Julius Caesar Shakespeare Vs Burge Essay Research

Julius Caesar: Shakespeare Vs Burge Essay, Research Paper

Julius Caesar is a tragic play by William Shakespeare, the most famousdramatist of all time. In this essay, I will be comparing Shakespeare s originalversion to Robert Furnival and Stuart Burge s film adaptation. Despite a goodeffort, the film version of Julius Caesar just doesn t compare to Shakespeare. The 1970 movie Julius Caesar, with a better job of casting and direction, could have been a great adaptation of the Shakespeare classic. Had the casting director casted the right actor for the part instead of casting the most famous one, it would have drastically improved the movie. For Instance, Jason Robards, who has won two Academy Awards for Best Supporting Actor for his Roles in All The President s Men and Julia, was a wooden, lifeless person posing as Marcus Brutus, the play s main character. During Act II, Scene i, when Portia is wondering what Brutus is doing up at such a late time of night, Robards says the lines O ye gods, Render me worthy of this noble wife! without any life whatsoever, adding to the dullness and lifelessness of the movie. Charlton Heston, another great, Oscar-winning actor, poorly portrayed the part of Marc Antony, Caesar s loyal friend and Senator, for a second time, having portrayed him in the 1950 version of the film. I must admit that Heston did a very good job of delivering Caesar s eulogy, but that wasn t enough to make up for the rest of the movie. Charlton Heston is a very good actor; however, he was too old to play the part of Antony. Antony was supposed to be young and lively, but Charlton Heston was neither.Sir John Gielgud, who portrayed the ill-fated Julius Caesar and also portrayed Cassius in the 1953 version of the film, looked and acted the part very well. Overall, his performance was pretty decent, but he completely massacred the lines Et tu, Brute? Then fall Caesar . And it’s the most essential part of the role of Caesar. The line “Et tu Brute?” is supposed to be said in shock. Brutus is one of his best friends, and Caesar turns to him after he stabs him, and asks his best friend why he has killed him. It is one of the most powerful parts in the entire play, and Gielgud just says it like it is any other line. He says it in two parts and neither of them concludes with a question mark or has any kind of feeling in it. Which is basically what this film is lacking in, feeling.The movie also cut out many scenes that should have been left in. For instance, in Act I, Scene i, they cut out part of the conversation between Flavius, Marullus, and the Cobbler, and also the first part of the scene, where they talk to the carpenter. Cicero, one of the most famous of all ancient Romans, was essentially swept under the rug in the movie. They cut out all of his speaking lines, and only showed his face in the movie three times at the most. They also cut out the part where Portia says I have made strong proof of my constancy, Giving myself a voluntary wound Here in the thigh; can I bear that with patience, And not my husbands secrets? and then proceeds to stab herself in the thigh.While on the topic of unnecessary editing, I should mention that the editors cut from Act I, Scene iii, the entire conversation in which Casca is describing the omens he has seen, in which he says A common slave- you know him well by sight- Held up his left hand, which did flame and burn Like twenty torches joined, and yet his hand, Not sensible of fire, remained unscorched to Cicero. They also cut out part of Cassius s lines when he was telling Brutus about his experience rescuing a very tired and exhausted Julius Caesar from the torrential current of the mighty Tiber, when he was trying to get Brutus to join in with him in the conspiracy to kill Caesar.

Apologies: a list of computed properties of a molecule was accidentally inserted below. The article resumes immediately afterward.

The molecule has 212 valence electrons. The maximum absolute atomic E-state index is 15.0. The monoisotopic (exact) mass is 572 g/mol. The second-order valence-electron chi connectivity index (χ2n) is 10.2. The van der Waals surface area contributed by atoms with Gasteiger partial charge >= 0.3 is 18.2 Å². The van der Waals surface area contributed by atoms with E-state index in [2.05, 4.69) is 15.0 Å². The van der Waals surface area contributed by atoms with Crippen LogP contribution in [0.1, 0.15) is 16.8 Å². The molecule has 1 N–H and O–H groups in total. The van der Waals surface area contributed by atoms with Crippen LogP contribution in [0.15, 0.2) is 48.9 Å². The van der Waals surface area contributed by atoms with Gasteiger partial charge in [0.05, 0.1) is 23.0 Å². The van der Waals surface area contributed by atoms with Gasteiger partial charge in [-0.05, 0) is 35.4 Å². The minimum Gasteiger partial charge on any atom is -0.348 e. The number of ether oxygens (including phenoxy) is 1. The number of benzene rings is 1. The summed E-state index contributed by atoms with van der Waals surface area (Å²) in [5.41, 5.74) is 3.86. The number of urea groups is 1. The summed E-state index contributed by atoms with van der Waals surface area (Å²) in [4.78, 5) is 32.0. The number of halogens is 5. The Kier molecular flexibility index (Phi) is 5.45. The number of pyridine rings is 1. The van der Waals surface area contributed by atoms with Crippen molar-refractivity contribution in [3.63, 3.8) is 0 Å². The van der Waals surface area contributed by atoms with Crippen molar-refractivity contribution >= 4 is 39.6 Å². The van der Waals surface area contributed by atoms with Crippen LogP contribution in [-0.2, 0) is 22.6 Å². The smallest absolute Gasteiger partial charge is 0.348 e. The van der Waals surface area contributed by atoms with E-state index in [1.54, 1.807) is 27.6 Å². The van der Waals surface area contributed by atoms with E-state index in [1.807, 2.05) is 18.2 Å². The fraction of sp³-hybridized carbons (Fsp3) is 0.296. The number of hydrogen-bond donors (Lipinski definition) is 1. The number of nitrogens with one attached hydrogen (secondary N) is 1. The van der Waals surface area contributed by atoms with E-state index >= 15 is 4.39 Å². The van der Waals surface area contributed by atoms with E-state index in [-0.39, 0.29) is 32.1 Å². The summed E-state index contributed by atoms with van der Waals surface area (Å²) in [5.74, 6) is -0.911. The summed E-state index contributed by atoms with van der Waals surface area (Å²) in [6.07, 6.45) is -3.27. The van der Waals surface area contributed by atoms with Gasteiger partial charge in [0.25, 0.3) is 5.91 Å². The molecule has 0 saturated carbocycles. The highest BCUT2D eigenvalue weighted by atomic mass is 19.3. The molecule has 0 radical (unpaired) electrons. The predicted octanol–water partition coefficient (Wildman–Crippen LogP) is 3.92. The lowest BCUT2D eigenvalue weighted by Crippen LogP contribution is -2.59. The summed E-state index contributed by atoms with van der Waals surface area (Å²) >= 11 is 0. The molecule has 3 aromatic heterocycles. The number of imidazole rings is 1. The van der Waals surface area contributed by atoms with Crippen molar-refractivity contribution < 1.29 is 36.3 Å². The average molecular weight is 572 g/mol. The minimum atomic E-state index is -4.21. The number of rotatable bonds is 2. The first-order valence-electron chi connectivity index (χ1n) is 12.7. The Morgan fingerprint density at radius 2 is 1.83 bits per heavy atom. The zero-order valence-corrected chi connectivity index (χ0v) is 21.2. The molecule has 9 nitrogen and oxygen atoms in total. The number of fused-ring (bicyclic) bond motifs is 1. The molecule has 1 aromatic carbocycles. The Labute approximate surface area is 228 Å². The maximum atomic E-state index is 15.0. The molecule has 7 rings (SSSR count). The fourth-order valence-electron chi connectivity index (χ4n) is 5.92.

On the other end of the spectrum, the movie had its good points. The scenery in the film was excellently done. They put a lot of effort into making it look like you were actually in Rome in 44 B.C. The costume design was also very well done. The costumes were excellent imitations of ancient Roman style, having the same colors and textures you would imagine. The movie also had an excellent supporting cast. Richard Johnson, who played the role of Caius Cassius, the sneaky, conniving, leader of the conspiracy to kill Caesar, was excellent for the part. He acted exactly how I would think Cassius would act, and with the exception of the scruffy-looking beard, looked like I thought Cassius would look. Robert Vaughn, the actor who portrayed Casca also played a very convincing part. Despite her unbelievably ugly appearance, Jill Bennett portrayed the role of Calpurnia, Caesar s loving wife, quite well actually. I was somewhat surprised at her acting ability in Act II, Scene ii, when she has a terrible dream foreseeing Caesar s death, and tries to persuade him to stay at home instead of going to the Capitol. The movie was a fairly decent interpretation of the classic Shakespeare tragedy; however, it could have been much better. The producers could have made this movie better by following the text a little more closely, and getting actors who could put more feeling into the part. For instance, in the 1953 version of Julius Caesar, Marlon Brando in his younger years played a very convincing part of Marc Antony, and was nominated for an Oscar; however Charlton Heston s Marc Antony received only jeers. And might I say, that all his part gets from me is a jeer. Shakespeare intended for well trained, well directed actors to be playing the important characters in his plays, but in this movie, no matter how good of an actor you were, you would not have gotten much out of Director Stuart Burge, who in my opinion, was the main reason the movie was not as good as it could have been. Maybe if Metro Goldwyn Mayer would have hired Cecil DeMille or Francis Ford Coppola to do the directing, the movie Julius Caesar would have been better. So to sum it all up, the 1970 version of Julius Caesar from Metro Goldwyn Mayer (MGM) is a decent movie, but it is not the same caliber as the Shakespeare play. But if you don t want to have to read the play to know what happens in it, this movie provides a good basis for that, since it pretty much stays with the context of the play. But in my humble opinion, even though I don t like to read all that much (and I love to watch movies), I thought Shakespeare s play was much better than this movie. Although watching the movie does provide you with a picture of what is going on, watching a movie based on Shakespeare is never the same as watching or reading one of his plays. So if you plan on watching this movie, let me recommend to you that you at least read the play first, so that you can judge for yourself: Which one is better, Burge s movie, or Shakespeare s play?